The seminal points regarding DCA guidance on Construction Guidance include the following measures. Construction offices are to prioritize inspections necessary for the health and welfare of the public amid the COVID-19 pandemic. Work classified as “Minor Work” (e.g., replacement of water heaters and air conditioners, etc.) under existing DCA Regulations are currently required to obtain a final inspection. The inspection date may be deferred to a later date if contractors report the construction activity provided for in the guidance. Rough inspections for new additions can and should be performed, but no entry to the occupied home or building is required to comply with New Jersey’s social distancing requirements. Lastly, Plan Review for New Construction may be put on hold unless the job is important to combating COVID-19 if a Local Enforcement Agency office is closed.
The key takeaway for contractors and developers is that those that are still building and preforming construction work amid the statewide COVID-19 crisis must document their work as best as possible. To avoid a legal pitfall in the future, job owners and project managers must likewise ensure that their specialists and legal teams are overseeing all aspects of the construction process.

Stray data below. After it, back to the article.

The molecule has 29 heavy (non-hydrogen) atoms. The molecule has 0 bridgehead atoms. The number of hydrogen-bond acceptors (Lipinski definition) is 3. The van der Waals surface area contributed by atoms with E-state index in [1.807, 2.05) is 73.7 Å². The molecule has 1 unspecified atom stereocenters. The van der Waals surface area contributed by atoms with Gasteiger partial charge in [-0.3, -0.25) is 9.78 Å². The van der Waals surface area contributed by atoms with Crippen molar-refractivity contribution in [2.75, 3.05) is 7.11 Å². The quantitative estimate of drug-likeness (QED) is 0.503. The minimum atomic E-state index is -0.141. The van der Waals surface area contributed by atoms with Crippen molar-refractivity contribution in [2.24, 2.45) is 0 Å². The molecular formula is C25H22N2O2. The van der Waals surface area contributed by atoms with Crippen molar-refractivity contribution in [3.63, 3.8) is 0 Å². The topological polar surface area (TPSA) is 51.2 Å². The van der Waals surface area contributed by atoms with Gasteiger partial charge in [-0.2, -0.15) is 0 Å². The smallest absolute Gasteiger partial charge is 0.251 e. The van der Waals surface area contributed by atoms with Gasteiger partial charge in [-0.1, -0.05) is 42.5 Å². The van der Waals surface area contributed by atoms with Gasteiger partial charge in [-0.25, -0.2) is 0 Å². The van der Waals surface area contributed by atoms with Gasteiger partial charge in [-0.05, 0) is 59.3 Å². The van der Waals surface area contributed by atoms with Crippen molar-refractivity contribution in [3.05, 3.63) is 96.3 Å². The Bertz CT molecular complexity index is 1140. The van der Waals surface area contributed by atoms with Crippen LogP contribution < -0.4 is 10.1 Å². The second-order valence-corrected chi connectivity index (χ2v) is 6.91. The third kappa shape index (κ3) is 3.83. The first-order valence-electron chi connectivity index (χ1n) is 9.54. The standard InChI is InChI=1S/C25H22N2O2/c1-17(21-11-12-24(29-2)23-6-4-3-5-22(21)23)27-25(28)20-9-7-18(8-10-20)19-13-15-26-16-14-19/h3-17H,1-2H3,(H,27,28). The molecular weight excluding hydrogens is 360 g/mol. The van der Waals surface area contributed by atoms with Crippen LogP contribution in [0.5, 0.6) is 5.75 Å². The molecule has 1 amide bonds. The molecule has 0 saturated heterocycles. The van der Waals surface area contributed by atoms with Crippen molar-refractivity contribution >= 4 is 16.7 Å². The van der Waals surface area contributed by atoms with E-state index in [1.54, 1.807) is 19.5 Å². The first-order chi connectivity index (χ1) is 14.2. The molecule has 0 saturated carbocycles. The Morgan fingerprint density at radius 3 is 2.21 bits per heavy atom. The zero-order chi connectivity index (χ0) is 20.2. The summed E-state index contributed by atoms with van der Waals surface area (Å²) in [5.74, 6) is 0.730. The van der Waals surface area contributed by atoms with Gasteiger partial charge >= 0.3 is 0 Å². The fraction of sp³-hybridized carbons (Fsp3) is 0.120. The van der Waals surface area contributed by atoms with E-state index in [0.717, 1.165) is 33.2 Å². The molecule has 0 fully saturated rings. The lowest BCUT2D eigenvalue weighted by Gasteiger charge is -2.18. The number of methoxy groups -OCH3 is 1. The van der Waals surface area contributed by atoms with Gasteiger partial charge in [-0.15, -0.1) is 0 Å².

The attorneys at Murphy Schiller & Wilkes LLP are available to discuss any issues you may have in connection with seeking development approvals or permits throughout the COVID-19 health crisis.
ABOUT THE AUTHOR
Roosevelt J. Donat is a member of the Land Use, Zoning & Redevelopment team at Murphy Schiller & Wilkes LLP, a boutique law firm specializing in commercial real estate and development matters. He has extensive experience in the areas of real estate development, government relations, and public policy, in Newark and throughout New Jersey and other jurisdictions. Roosevelt formerly served as the Director of Government Relations and Strategic Planning for Brick City Development Corporation (the predecessor to the Newark Community Economic Development Corporation). In that role, he was responsible for developing the organization’s political engagement strategy with federal, state, and local elected officials, and business engagement strategy with corporations. Roosevelt also advised the organization’s department heads on the impact of proposed legislation and determined an appropriate response to that legislation. He regularly appeared before the Newark City Council and liaised with local and state officials to articulate, promote, and protect the interests of Brick City Development Corporation.
Murphy Schiller & Wilkes LLP is a boutique law firm specializing in commercial real estate and development matters. Headquartered in Newark, NJ, the firm was founded to provide effective, efficient, and creative legal services to meet the distinctive needs of our clients. Through the development of comprehensive legal strategies, our team works tirelessly to create a blueprint for success and advance our clients’ interests in every matter.